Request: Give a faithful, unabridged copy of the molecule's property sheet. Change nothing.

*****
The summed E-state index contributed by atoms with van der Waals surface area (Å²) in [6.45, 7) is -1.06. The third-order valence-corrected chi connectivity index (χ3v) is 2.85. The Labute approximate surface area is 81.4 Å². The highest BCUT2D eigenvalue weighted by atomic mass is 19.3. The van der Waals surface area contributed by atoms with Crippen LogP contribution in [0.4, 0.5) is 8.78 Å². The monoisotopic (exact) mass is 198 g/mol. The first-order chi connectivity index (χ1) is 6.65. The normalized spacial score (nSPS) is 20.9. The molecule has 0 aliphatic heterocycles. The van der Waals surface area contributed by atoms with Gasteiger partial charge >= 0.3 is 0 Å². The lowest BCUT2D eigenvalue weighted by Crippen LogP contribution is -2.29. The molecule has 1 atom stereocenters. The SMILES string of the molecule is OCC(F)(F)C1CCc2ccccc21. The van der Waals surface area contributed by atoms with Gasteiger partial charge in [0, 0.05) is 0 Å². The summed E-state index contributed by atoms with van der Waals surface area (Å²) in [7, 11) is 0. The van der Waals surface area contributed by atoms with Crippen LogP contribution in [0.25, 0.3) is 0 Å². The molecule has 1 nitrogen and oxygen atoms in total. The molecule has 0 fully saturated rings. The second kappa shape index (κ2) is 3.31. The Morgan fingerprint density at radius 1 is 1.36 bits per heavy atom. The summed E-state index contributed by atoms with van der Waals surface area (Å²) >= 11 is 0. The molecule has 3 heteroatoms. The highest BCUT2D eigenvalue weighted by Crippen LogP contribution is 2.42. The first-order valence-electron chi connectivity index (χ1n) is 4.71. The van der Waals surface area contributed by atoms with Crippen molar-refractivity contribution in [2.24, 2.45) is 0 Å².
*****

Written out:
The summed E-state index contributed by atoms with van der Waals surface area (Å²) in [6.45, 7) is -1.06. The third-order valence-corrected chi connectivity index (χ3v) is 2.85. The Labute approximate surface area is 81.4 Å². The highest BCUT2D eigenvalue weighted by atomic mass is 19.3. The van der Waals surface area contributed by atoms with Crippen LogP contribution in [0.4, 0.5) is 8.78 Å². The monoisotopic (exact) mass is 198 g/mol. The first-order chi connectivity index (χ1) is 6.65. The normalized spacial score (nSPS) is 20.9. The molecule has 0 aliphatic heterocycles. The van der Waals surface area contributed by atoms with Gasteiger partial charge >= 0.3 is 0 Å². The lowest BCUT2D eigenvalue weighted by Crippen LogP contribution is -2.29. The molecule has 1 atom stereocenters. The SMILES string of the molecule is OCC(F)(F)C1CCc2ccccc21. The van der Waals surface area contributed by atoms with Gasteiger partial charge in [0, 0.05) is 0 Å². The summed E-state index contributed by atoms with van der Waals surface area (Å²) in [7, 11) is 0. The van der Waals surface area contributed by atoms with Crippen LogP contribution in [0.25, 0.3) is 0 Å². The molecule has 1 nitrogen and oxygen atoms in total. The molecule has 0 fully saturated rings. The second kappa shape index (κ2) is 3.31. The Morgan fingerprint density at radius 1 is 1.36 bits per heavy atom. The summed E-state index contributed by atoms with van der Waals surface area (Å²) >= 11 is 0. The molecule has 3 heteroatoms. The highest BCUT2D eigenvalue weighted by Crippen LogP contribution is 2.42. The first-order valence-electron chi connectivity index (χ1n) is 4.71. The van der Waals surface area contributed by atoms with Crippen molar-refractivity contribution in [2.24, 2.45) is 0 Å².